Noah Baumbach’s uniquely vague take on Judaism
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As evidenced by The Meyerowitz Stories (New and Selected)

I may not be the best authority to be writing about the filmography of writer-director Noah Baumbach since I’ve only seen one of his movies and the most recent one at that, but I’ll give it a go anyway. His latest film, The Meyerowitz Stories (New and Selected) was just released on Netflix and it’s a talent-filled tough nut to crack. I’d categorize it as an answer to Wes Anderson’s The Royal Tenenbaums. Both films are about a group of three children (two brothers and one sister) who grew up emotionally stunted because of an egotistical and absent father.

I’m not surprised at the likenesses as Baumbach and Anderson have collaborated before on The Life Aquatic with Steve Zissou and Fantastic Mr. Fox. And while Anderson is the master of general quirk among a wide range of different characters, Baumbach is the master of urban neuroses and quirk among characters who are vaguely Jewish.   




What does “vaguely Jewish” mean? It means a lot of his characters are obviously Jewish (played by Jewish actors), but in name and behavior only. You’ve got characters with surnames like Berkman (The Squid and the Whale), Greenberg (Greenberg), Leevee (Frances Ha), Schrebnick (While We’re Young), and yes, Meyerowitz. All these characters are flawed and neurotic in their own Woody Allen-esque ways, but we never see them doing anything blatantly Jewish. There’s no wrapping of tefillin or sitting down to a Shabbat dinner in a Baumbach movie.

Not that there’s anything wrong with that; Jews are much more than just their religious practices. We’ve built an entire culture and, as a byproduct, stereotypes that go beyond the traditional customs and Baumbach has expertly tapped into that. Perhaps this is a product of Baumbachs’s upbringing since his father was Jewish and his mother was Protestant. He probably the “best of both worlds” so-to-speak and homogenized them in his filmmaking style and maybe even his personal life, but on that front we can only guess.

In any case, this vague Judaism is prevalent in The Meyerowitz Stories, with the mostly Jewish cast of Dustin Hoffman, Adam, Sandler, Ben Stiller, and Judd Hirsch. The film follows the reunion of siblings Danny (Sandler in one of the best performances of his career), Matthew (Stiller), and Jean (Elizabeth Marvel) Meyerowitz in the wake of their sculptor father, Harold, (Dustin Hoffman) being admitted to the hospital. Danny’s an unemployed musician, Jean works for Xerox, and Matthew is a successful money manager of some sort, but they are all drawn back to their father who constantly gripes about his own problems and makes them feel inadequate about their own accomplishments.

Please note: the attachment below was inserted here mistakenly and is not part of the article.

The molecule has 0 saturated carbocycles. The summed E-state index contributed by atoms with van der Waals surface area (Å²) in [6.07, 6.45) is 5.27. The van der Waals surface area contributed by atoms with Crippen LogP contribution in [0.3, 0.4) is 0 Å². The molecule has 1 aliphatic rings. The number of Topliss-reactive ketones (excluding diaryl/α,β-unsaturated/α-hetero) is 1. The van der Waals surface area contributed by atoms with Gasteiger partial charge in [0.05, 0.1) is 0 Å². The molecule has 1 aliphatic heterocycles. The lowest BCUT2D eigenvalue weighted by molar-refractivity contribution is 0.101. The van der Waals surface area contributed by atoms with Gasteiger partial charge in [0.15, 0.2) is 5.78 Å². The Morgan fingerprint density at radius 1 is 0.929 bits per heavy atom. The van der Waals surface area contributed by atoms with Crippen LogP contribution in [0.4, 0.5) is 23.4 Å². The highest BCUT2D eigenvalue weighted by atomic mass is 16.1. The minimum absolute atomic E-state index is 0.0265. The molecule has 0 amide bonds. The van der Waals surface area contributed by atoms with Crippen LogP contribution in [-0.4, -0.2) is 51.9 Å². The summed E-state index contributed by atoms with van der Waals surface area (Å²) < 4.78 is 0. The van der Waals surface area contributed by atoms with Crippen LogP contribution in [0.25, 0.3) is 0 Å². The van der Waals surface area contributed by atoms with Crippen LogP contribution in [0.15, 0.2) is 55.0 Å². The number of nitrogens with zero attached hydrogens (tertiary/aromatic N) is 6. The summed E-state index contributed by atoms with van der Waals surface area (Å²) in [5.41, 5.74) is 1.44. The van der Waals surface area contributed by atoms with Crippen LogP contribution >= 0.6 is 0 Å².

He’s selfish with a penchant for favoritism among his children and a maven of what pop culture calls “Jewish guilt”, making them feel obligated to tend to his every neurotic whim despite the fact that he’s essentially ruined each of their lives in some way when it came to their respective emotional upbringings. It makes the film as tragic as it is a hilarious (and there are moments that will make you laugh out loud) rumination on just how crazy family members can drive one another, whether they're Jewish or not. 

Harold is very reminiscent of the infuriating Holocaust survivor father, Vladek, in Art Spiegelman’s graphic novel Maus. Hoffman’s character is the classic, hard-to-please and disapproving Jewish patriarch who instills his own insanity into his children, despite the fact that it’s never stated he’s Jewish. In this way, Baumbach is much more interested in traditional Jewish psyche than traditional Jewish practices. That’s not to say that he ignores religion completely; there’s a money management character who works for Stiller’s Matthew named Gabe (Matthew Shear), although no one makes an overt comment about it.

In Baumbach’s cinematic world, just like in the real world, Jews simply exist. There’s no extraordinary about that fact in either reality, but then again, there’s something interesting to examine just below the surface of Judaism and the people born into it. Are Jews predisposed to certain types of behavior or ways of thinking? That’s the vagueness of this director’s view on Judaism, the uncertainties of the Jewish mind rather than the certainties of Jewish tradition.

The Meyerowitz Stories (New and Selected)

Adam Sandler

Dustin Hoffman

Ben Stiller


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